write user data and parity data in said stripe indicated by said record; and
clear said indication.
26. The system of claim 25 wherein said first record contains a plurality of indications for a plurality of stripes across said plurality of disk storage units, that said plurality of stripes each potentially contains a parity inconsistency.
27. The system of claim 26 wherein said plurality of disk storage units are arranged in a Redundant Array of Independent Disks type organization.
28. The system of claim 25, wherein said at least one of the application, operating system, and device driver is further adapted to:
receive from a first plurality of write processes in a first accumulation period, a plurality of indications wherein each indication from a write process indicates that a destination stripe across said plurality of disk storage units, associated with the write process, potentially contains a parity inconsistency; and
store in response to said plurality of indications from said first plurality of write processes, in a second record a plurality of indications wherein each indication of said second record indicates that a destination stripe of said first plurality of write processes potentially contains a parity inconsistency.
29. The system of claim 28 wherein said at least one of the application, operating system, and device driver is further adapted to receive a flush instruction from a first write process of said first plurality of write processes and in response to said flush instruction, write said second record to a disk storage unit.
30. The system of claim 29 wherein said at least one of the application, operating system, and device driver is further adapted to send, upon completion of said writing of said second record to a disk storage unit, a record write completion indication to each write process of said first plurality of write processes.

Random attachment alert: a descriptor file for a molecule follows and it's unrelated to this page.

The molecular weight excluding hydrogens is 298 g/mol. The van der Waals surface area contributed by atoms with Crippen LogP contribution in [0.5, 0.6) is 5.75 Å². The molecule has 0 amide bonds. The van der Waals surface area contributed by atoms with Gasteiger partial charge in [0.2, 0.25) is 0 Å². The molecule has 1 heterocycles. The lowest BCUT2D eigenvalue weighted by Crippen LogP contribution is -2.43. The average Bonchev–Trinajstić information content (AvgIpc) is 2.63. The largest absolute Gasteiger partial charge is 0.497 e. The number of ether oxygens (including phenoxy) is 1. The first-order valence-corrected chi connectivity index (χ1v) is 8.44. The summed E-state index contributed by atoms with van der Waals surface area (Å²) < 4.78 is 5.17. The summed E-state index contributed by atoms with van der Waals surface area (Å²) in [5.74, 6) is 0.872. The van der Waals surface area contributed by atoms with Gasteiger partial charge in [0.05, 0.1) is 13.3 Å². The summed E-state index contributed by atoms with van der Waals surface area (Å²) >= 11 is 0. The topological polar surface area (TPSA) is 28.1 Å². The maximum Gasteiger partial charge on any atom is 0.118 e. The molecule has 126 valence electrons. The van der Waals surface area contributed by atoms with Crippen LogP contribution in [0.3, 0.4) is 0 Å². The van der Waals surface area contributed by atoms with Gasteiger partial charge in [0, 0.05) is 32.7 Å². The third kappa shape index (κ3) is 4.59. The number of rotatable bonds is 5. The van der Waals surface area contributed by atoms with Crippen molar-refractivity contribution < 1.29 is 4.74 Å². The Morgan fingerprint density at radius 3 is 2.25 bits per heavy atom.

31. The system of claim 30 wherein said at least one of the application, operating system, and device driver is further adapted for a second write process of said first plurality of write processes to write user data and parity data in the destination stripe associated with the second write process, in response to the second write process receiving a record write completion indication, and to send a mark clean instruction for the destination stripe associated with the second write process.
32. The system of claim 31 wherein said at least one of the application, operating system, and device driver is further adapted to receive a mark clean instruction from the second write process of said first plurality of write processes and in response to said mark clean instruction, remove from said second record an indication that the destination stripe associated with the second write process potentially contains a parity inconsistency.
33. The system of claim 32 wherein said at least one of the application, operating system, and device driver is further adapted to:
in response to said flush instruction, write said second record to a flush record;
receive a second flush instruction from a third write process of said first plurality of write processes; and
determine if the second record containing an indication that a destination stripe associated with said third write process potentially contains a parity inconsistency, has already been written to a disk storage unit.
34. The system of claim 32 wherein said at least one of the application, operating system, and device driver is further adapted to:
receive from a second plurality of write processes after said flush instruction, a second plurality of indications wherein each indication from a write process indicates that a destination stripe across said plurality of disk storage units, associated with the write process, potentially contains a parity inconsistency; and
store in response to said plurality of indications from said second plurality of write processes, in said second record a second plurality of indications wherein each indication of said second plurality of indications of said second record indicates that a destination stripe of said second plurality of write processes potentially contains a parity inconsistency.